In May 2017, the World Bank celebrated its 15 years of reengagement in Afghanistan.
However, . As it happens, that information is important to design projects and inform policies.
Case in point: while we may have data on vaccines given or babies born, we don’t know much about the roads that lead to the clinic. Similarly, we may get data on school attendance and passing rates of students, but we don’t know how long it takes for students to reach their schools.
These examples highlight how . After all, each mapped kilometer of a road can help us understand how long Afghan children must walk to get to school or how long it takes sick Afghans to reach a hospital.
Without question, there is a clear need for better foundation data to inform decision making at all levels.
As we mark the International Day of Zero Tolerance for Female Genital Mutilation, on Feb. 6, we are supporting #EndFGM, a survivor-led movement gaining momentum and power around the world.
; girls who experience it are more likely to be forced into child marriage, more likely to be poor and stay poor, and less likely to be educated. Beyond the data and the statistics, researchers have shown that FGM deprives women of sexual health and psychophysical well-being.
Two years ago, 23-year-old Pedro Flores became a technician specializing in renewable energy—all thanks to a degree from a technical institute in Maule, located in one of Chile’s poorest regions. After completing his degree in just two years, Flores became the only person in his family to obtain an advanced degree. Today, he lives in Santiago and works for a private solar energy multinational corporation, where he earns a competitive salary that is only slightly below the average for entry-level professionals in his field, most of whom spent over five years in university.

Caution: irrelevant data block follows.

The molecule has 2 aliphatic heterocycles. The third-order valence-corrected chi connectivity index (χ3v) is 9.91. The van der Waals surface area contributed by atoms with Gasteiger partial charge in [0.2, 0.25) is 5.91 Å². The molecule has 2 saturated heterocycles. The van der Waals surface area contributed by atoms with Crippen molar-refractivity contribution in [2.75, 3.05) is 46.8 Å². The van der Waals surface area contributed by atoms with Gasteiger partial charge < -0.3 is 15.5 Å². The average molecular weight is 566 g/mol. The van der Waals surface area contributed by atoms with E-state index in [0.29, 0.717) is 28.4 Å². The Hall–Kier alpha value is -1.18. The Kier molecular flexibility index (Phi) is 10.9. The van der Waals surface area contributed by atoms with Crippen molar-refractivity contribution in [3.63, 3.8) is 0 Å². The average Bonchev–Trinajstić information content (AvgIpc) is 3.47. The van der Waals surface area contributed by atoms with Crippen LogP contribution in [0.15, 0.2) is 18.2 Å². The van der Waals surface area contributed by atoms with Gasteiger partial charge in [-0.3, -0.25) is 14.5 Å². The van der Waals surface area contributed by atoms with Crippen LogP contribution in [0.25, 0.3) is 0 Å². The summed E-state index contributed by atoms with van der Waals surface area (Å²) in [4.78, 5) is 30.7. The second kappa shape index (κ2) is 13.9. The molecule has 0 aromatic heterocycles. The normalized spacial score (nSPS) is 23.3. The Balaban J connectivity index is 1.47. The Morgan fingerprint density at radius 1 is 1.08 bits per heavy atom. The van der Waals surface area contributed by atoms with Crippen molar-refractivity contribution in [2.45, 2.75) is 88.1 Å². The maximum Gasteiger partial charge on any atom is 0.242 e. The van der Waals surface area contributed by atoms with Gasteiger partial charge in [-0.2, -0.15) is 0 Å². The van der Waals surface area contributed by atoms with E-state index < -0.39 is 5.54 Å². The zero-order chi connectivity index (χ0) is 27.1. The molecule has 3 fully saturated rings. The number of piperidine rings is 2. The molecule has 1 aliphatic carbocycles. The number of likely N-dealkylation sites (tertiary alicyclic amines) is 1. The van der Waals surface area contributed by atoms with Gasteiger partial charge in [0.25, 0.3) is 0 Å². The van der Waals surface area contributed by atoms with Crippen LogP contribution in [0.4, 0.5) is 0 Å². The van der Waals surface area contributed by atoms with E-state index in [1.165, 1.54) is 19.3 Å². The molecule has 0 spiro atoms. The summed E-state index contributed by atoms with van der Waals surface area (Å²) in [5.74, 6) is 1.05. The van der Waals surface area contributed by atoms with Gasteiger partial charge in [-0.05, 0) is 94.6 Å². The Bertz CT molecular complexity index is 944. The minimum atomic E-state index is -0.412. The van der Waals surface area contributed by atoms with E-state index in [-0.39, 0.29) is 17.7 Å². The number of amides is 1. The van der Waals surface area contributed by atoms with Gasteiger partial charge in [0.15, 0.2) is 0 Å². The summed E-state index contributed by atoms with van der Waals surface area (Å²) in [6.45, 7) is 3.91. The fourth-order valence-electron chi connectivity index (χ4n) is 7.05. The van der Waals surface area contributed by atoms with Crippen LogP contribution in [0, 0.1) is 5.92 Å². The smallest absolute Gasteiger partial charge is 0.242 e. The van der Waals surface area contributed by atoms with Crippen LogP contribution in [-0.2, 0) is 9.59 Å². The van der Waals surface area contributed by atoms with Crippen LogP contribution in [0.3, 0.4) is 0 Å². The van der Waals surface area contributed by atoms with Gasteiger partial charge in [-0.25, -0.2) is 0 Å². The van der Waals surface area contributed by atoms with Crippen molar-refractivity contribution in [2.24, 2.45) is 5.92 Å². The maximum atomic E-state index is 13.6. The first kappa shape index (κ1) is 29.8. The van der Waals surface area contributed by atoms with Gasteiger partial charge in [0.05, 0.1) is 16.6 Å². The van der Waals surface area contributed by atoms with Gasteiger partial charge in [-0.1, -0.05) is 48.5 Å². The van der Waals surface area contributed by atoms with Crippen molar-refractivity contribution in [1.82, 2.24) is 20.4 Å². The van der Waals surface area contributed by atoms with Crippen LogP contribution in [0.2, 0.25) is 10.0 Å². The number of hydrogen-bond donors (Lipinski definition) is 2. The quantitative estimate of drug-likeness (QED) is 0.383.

What is education good for?
- Education saves lives, but only some of them! “Education is strongly associated with better health and longer lives.” But is that mere correlation, or is a causal link? It depends! This review finds no impact on obesity, inconsistent impact on smoking, and “an effect of education on mortality exists in some contexts but not in others, and seems to depend on (i) gender; (ii) the labor market returns to education; (iii) the quality of education; and (iv) whether education affects the quality of individuals’ peers” (Galama, Lleras-Muney, and van Kippersluis).
. As we said in this month’s Global Economic Prospects report, for the first time since the financial crisis, the World Bank is forecasting that the global economy will be operating at or near full capacity. We anticipate growth in advanced economies to moderate slightly, but growth in emerging markets and developing countries should strengthen to 4.5% this year.
Photo: Ravinder Casley Gera
Alberto Gwande and his students at Khuzi school in Malawi need more teachers. The school is severely understaffed, with only six teachers for nearly 800 students. “I was supposed to receive new teachers last year, but they never came,” recalls Alberto, the headteacher.